China’s two-time Olympic champion Lin Dan, announced his retirement on Saturday aged 36. It means that Lin, who won gold at the Beijing 2008 and London 2012 Games, will not compete at the 2020 Tokyo Olympics, which have been pushed back to next summer because of coronavirus. The end of Lin’s glorious career comes just over a year after the retirement of his great rival and friend, the Malaysian star Lee Chong Wei. The duo reigned over badminton for more than a decade and have only relinquished that hold in recent years as their powers waned.
“My family, coaches, team-mates, and fans have accompanied me through many peaks and difficult troughs,” he said in a post on China’s Twitter-like Weibo that quickly went viral.”Every forceful jump was a desire for victory. “I have dedicated everything to this sport I love.” Lee called his nemesis Lin “my greatest opponent”. “Please believe that the laughter, tears, and all the promises are unforgettable diary entries,” the 37-year-old Lee wrote on Weibo. “Proud of you,” he added.
As well as the Olympic golds, Lin was also a five-time world champion and long-time world number one. He earned the nickname “Super Dan” at the peak of his career. However, the left-hander’s career has tailed off in recent years as age and injuries took their toll. Just last year he rebuffed claims that he was about to retire following a series of first-round exits at tournaments. Lin always said he was determined to reach the Tokyo Olympics, but his ranking of 19 in the world and the postponement of the Games made that dream unlikely.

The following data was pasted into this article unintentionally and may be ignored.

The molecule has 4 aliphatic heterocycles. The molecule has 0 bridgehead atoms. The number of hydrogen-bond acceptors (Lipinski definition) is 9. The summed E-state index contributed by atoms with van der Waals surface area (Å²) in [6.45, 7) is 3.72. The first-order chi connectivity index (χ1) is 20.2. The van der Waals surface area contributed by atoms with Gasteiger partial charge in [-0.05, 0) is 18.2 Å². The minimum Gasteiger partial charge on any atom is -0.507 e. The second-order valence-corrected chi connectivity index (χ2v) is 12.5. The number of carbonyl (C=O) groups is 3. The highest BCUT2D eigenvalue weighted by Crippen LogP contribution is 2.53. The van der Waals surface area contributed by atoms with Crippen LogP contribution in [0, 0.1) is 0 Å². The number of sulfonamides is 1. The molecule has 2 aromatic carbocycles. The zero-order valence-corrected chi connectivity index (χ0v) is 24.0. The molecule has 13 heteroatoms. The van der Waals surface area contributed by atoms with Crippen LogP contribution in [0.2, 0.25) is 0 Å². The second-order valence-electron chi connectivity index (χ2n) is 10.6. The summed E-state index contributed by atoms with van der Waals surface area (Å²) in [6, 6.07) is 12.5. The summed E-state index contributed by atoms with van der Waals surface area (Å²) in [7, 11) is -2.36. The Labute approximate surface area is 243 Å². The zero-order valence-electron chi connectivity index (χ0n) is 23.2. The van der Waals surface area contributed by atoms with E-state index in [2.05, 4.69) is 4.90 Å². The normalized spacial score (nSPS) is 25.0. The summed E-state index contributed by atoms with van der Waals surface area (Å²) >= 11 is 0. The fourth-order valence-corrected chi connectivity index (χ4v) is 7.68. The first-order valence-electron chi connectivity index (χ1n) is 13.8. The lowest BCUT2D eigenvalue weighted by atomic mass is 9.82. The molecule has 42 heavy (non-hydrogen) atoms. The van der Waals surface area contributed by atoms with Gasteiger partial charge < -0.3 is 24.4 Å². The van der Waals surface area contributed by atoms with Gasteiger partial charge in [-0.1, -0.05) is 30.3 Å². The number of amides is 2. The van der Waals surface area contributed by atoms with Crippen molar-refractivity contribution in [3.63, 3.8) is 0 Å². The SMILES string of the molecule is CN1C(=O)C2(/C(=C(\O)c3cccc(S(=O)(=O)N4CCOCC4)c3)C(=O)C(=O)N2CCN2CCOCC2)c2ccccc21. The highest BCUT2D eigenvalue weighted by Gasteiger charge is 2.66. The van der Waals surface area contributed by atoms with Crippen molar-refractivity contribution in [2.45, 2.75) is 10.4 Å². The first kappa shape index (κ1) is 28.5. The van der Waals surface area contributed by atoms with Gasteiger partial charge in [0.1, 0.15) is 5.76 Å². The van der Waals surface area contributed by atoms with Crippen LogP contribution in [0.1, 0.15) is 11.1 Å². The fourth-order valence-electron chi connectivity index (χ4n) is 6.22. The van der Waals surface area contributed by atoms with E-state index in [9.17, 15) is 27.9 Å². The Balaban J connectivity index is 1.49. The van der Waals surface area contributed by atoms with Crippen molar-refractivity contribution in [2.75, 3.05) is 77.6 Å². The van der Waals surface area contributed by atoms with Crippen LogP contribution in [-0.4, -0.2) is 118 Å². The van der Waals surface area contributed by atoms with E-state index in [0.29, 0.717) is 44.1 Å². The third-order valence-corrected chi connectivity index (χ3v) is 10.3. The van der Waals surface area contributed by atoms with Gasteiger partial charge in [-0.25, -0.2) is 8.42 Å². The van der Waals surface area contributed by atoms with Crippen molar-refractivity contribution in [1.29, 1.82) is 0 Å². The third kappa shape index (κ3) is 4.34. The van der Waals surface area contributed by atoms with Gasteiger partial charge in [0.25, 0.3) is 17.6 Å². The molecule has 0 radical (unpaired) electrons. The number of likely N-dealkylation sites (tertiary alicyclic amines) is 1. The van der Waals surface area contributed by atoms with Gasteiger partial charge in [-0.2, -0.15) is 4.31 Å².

In Rio 2016 Lin lost in the semi-finals to Lee in what was a rare victory for the Malaysian on the biggest stage of all. Lin said on Saturday his body would not allow him to plow on in the unlikely pursuit of a third Games gold.”‘Persevere’, I said to myself in every moment of suffering, so that my sporting career could be prolonged,” he wrote on Weibo. “Rather than simply pursuing rankings as I did when I was younger, in these years, I have been wanting to challenge the physical limits of an ‘old’ athlete and practice the sporting spirit that I will never give up.